The PEOPLE of the State of New York, Respondent, v. Bruce STAUBER, Appellant.
Appeal from a judgment of the County Court of Cortland County (Di Stefano, J.), rendered December 14, 2001, convicting defendant upon his plea of guilty of the crime of criminal possession of a controlled substance in the third degree.
After an extensive, multi-county investigation regarding an organized drug distribution network, defendant and several other individuals were indicted on multiple counts. In satisfaction of the charges in the indictment, defendant pleaded guilty to one count of criminal possession of a controlled substance in the third degree. He was sentenced to an indeterminate prison term of 3 to 9 years pursuant to the plea agreement, and now appeals.
Defendant argues that the indictment must be dismissed because it was not signed by the grand jury foreperson as required by statute (see CPL 200.50  ). Defendant did not move to dismiss the indictment on this ground and waived his right to appeal as part of his plea, so this unpreserved argument is reviewable as of right only if the missing signature renders the indictment jurisdictionally defective (see People v. Iannone, 45 N.Y.2d 589, 600, 412 N.Y.S.2d 110, 384 N.E.2d 656 ; People v. Sayles, 292 A.D.2d 641, 643, 739 N.Y.S.2d 475 , lv. denied 98 N.Y.2d 681, 746 N.Y.S.2d 470, 774 N.E.2d 235 ; People v. Diaz, 233 A.D.2d 777, 777, 650 N.Y.S.2d 436 ; People v. Webb, 177 A.D.2d 524, 575 N.Y.S.2d 913 , lv. denied 79 N.Y.2d 924, 582 N.Y.S.2d 84, 590 N.E.2d 1212  ).
More than a century ago, the Court of Appeals held that where an indictment did not include the grand jury foreperson's indorsement but the grand jury appeared in open court to duly present the indictment, it is assumed that it was presented according to law; the certification is not part of the indictment but merely statutory proof of authentication, and the record of personal appearance before the court evidences the authentication (see Brotherton v. People, 75 N.Y. 159, 162  ). Similarly, here, the foreperson's signature was absent from the indictment, but when it was handed up and unsealed, the foreperson was present in court and swore under oath that the indictment-described by caption, indictment number and counts-had been voted upon as a true bill by the required number of grand jurors. While a technical violation of the statute (see CPL 200.50 ), and not to be condoned as a routine practice, this procedure satisfied the purpose of authentication. Questions regarding the sufficiency of grand jury evidence were addressed by defendant through appropriate motions (see CPL 210.30). Hence, the indictment should not be dismissed, and complaints regarding this technical, nonjurisdictional defect were forfeited by defendant's plea of guilty (see People v. Cox, 275 A.D.2d 924, 925, 713 N.Y.S.2d 708 , lv. denied 95 N.Y.2d 962, 722 N.Y.S.2d 479, 745 N.E.2d 399  ).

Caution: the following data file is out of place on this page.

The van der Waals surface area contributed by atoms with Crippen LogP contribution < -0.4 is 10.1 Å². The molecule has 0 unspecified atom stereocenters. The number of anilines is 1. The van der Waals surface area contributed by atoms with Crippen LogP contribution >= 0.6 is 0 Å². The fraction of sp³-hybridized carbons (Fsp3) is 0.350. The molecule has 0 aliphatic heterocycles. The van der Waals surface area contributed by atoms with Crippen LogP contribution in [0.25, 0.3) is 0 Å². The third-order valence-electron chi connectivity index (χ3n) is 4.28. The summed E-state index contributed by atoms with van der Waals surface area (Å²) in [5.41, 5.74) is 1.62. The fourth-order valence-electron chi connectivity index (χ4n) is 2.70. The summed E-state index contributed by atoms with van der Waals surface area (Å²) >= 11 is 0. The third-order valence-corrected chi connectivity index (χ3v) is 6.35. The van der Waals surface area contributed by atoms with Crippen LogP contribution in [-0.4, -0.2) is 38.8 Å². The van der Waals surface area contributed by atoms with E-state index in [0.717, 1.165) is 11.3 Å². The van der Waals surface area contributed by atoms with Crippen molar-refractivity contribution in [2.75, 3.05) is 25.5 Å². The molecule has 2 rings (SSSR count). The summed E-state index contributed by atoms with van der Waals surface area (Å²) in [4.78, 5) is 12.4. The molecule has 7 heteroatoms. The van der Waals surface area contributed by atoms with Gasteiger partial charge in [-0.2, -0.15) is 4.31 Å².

Because we find the indictment valid, we reject defendant's ineffective assistance of counsel argument based on counsel's failure to move to dismiss the indictment for lack of the foreperson's signature. Finally, defendant's waiver of appeal precludes his challenge to the severity of the sentence (see People v. Hidalgo, 91 N.Y.2d 733, 737, 675 N.Y.S.2d 327, 698 N.E.2d 46 ; People v. Ackerley, 297 A.D.2d 861, 862, 746 N.Y.S.2d 920 , lv. denied 99 N.Y.2d 554, 754 N.Y.S.2d 206, 784 N.E.2d 79 ; People v. Wade, 297 A.D.2d 877, 877, 747 N.Y.S.2d 398  ), which, in any event, is meritless. The sentence was agreed upon as part of defendant's plea to one of several counts of the indictment. Defendant's remaining contentions have been reviewed and are unpersuasive.
ORDERED that the judgment is affirmed.
CARDONA, P.J., SPAIN, CARPINELLO and MUGGLIN, JJ., concur.